Thursday, August 21, 2014

Moments of Conception 080 -- The Doorway Scene from As Good As It Gets

All creativity begins with the moment of conception.

That little piece of kindling that gets the fire going. That initial source of inspiration that takes on a life of its own. That single note from which the entire symphony grows. That single spark of life that signals an idea’s movement value, almost screaming to us, something wants to be built here.


And so, in this new blog series, I’m going to be deconstructing my favorite moments of conception from popular movies. Each post will contain a video clip from a different film, along with a series of lessons we can learn from the characters.

Today's clip comes from the doorway scene in As Good As It Gets:




What can we learn?

Build a routine and ride it. The worst advice in the world is when someone tells you to just do it. Because as profound and simple and honest as those three words may be, they’re not especially useful for the struggling artist. Fact is, if just doing it was all it was going to take, you would have just done it by now. Unfortunately, the creative process is a bit more complex than a shoe commercial. I’m reminded of a writer friend of mine who recently asked what he could do to overcome his creative block. Part of me wanted to smack him on the back of the head and tell him just do it, but I knew that wouldn’t be helpful. And so, I asked him the same question I ask everyone in his situation: What’s your writing schedule? His answer was, sometimes he writes in the mornings, sometimes he writes in the evenings, and on and on. I interrupted him and said sometimes wasn’t a schedule. We both had a good laugh. But together we realized, every artist needs to build a routine and ride it. Even if that means shutting out the neighbors. After all, the creating we don’t do today is lost forever. When was the last time you sat uninterrupted and quiet with just your thoughts?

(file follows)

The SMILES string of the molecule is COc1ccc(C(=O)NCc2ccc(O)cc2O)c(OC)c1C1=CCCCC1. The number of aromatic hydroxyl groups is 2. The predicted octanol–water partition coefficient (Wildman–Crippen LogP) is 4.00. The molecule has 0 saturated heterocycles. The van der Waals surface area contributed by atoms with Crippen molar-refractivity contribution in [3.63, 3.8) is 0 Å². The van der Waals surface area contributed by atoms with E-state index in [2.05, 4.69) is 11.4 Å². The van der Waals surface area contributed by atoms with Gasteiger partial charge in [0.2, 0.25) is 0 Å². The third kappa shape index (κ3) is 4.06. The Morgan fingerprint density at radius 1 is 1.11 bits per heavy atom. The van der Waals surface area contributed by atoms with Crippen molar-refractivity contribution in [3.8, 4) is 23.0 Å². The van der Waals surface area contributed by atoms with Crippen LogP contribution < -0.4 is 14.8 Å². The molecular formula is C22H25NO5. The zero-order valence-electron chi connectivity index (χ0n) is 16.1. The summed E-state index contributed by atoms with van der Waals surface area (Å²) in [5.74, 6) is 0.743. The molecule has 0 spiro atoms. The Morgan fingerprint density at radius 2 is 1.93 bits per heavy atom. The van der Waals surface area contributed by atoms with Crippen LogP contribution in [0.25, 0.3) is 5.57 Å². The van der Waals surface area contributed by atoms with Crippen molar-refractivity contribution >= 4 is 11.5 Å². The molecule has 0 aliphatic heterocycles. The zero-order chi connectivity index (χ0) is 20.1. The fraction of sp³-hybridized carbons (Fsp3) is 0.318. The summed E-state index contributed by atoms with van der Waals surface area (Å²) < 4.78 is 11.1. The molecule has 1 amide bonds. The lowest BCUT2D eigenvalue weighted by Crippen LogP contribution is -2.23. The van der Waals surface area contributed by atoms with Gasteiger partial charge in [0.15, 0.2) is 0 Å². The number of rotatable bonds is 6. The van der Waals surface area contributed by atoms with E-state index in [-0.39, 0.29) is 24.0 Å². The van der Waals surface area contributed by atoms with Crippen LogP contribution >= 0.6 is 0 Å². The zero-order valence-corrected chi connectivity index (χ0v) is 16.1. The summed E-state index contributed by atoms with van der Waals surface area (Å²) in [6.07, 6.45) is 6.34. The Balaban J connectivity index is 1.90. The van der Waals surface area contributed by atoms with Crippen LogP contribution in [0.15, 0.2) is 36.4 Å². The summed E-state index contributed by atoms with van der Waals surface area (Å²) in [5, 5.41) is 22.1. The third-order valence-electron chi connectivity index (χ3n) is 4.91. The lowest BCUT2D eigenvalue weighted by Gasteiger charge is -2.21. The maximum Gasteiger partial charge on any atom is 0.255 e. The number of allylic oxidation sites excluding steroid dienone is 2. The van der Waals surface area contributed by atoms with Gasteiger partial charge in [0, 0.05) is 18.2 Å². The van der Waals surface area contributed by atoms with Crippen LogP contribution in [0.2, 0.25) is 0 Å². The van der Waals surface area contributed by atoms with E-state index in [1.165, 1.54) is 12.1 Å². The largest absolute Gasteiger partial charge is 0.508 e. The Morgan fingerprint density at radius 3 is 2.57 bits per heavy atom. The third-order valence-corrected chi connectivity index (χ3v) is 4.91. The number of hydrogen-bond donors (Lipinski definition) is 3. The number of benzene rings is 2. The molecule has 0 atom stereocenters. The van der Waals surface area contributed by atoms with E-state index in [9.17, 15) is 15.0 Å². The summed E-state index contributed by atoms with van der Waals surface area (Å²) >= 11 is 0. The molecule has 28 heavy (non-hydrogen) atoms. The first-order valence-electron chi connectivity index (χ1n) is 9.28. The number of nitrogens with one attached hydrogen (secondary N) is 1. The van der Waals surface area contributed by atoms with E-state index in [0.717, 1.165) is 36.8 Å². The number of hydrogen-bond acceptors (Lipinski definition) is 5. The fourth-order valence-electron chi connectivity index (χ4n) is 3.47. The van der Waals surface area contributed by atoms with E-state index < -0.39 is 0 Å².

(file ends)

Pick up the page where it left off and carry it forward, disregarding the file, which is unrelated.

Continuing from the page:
Create your own standards of discipline. Vonnegut famously said that the triumph of most things is a matter of organization. What’s interesting is, he was talking about morality. About good versus evil. Angels and mobsters and the like. And yet, his advice perfectly applies to the physical organization required to thrive as a creator and communicator of ideas. Because we all need a secure base to operate from. We all need reliable containers for the energies rising within us. Melvin may be an obsessive compulsive, disdainful, unlikable pain in the ass, but you’ve got to hand it him, the man knows how to keep a schedule. Ridiculous as his routine may be, it’s still a helpful lesson for creators. Especially those of us who work out of our homes. We have no choice but to create our own standards of discipline. Every day, we have to set up narrow parameters that keep our productivity in check, but also create just enough room to be free and play. Which routines naturally call forth your most productive, enjoyable and concentrated abilities?

Train yourself to deal with bad conditions. I’ve spent the majority of my adult life working at home. And despite my best efforts to inoculate myself against distractions and interruptions, I accepted the fact that there will always be a barking dog down the hall, a construction crew hammering down the street, or a retired neighbor who smokes pot in the bathroom right after lunch. That’s my life sentence as a writer, and I’ve made peace with it. Melvin, on the other hand, is unable to withstand the external pressures that attempt to deter him from his productive path. As a result of his obsessive compulsive disorder, he insists on working under ideal conditions. But as a result of that routine, his perfectly crafted creative nirvana, he’s not mentally and physically prepared to cope with the unusual events that transpire during the movie. And therein lies the lesson. Instead of trying to swim against the disruptive current, what we should do is systematically practice with distractions. Intentionally surround our creative process with obstacles, embrace the distractions and find the inner focus that exists regardless of the external environment. How could you become so accustomed to stress, distractions, and pressure, that they no longer phase you?

What did you learn?

* * * *
Scott Ginsberg
That Guy with the Nametag
Author. Speaker. Strategist. Filmmaker. Publisher. Songwriter. 
scott@hellomynameisscott.com

Never the same speech twice. Customized for your audience. Impossible to walk away uninspired.

Now booking for 2014-2015.


Email to inquire about fees and availability. Watch clips of The Nametag Guy in action here!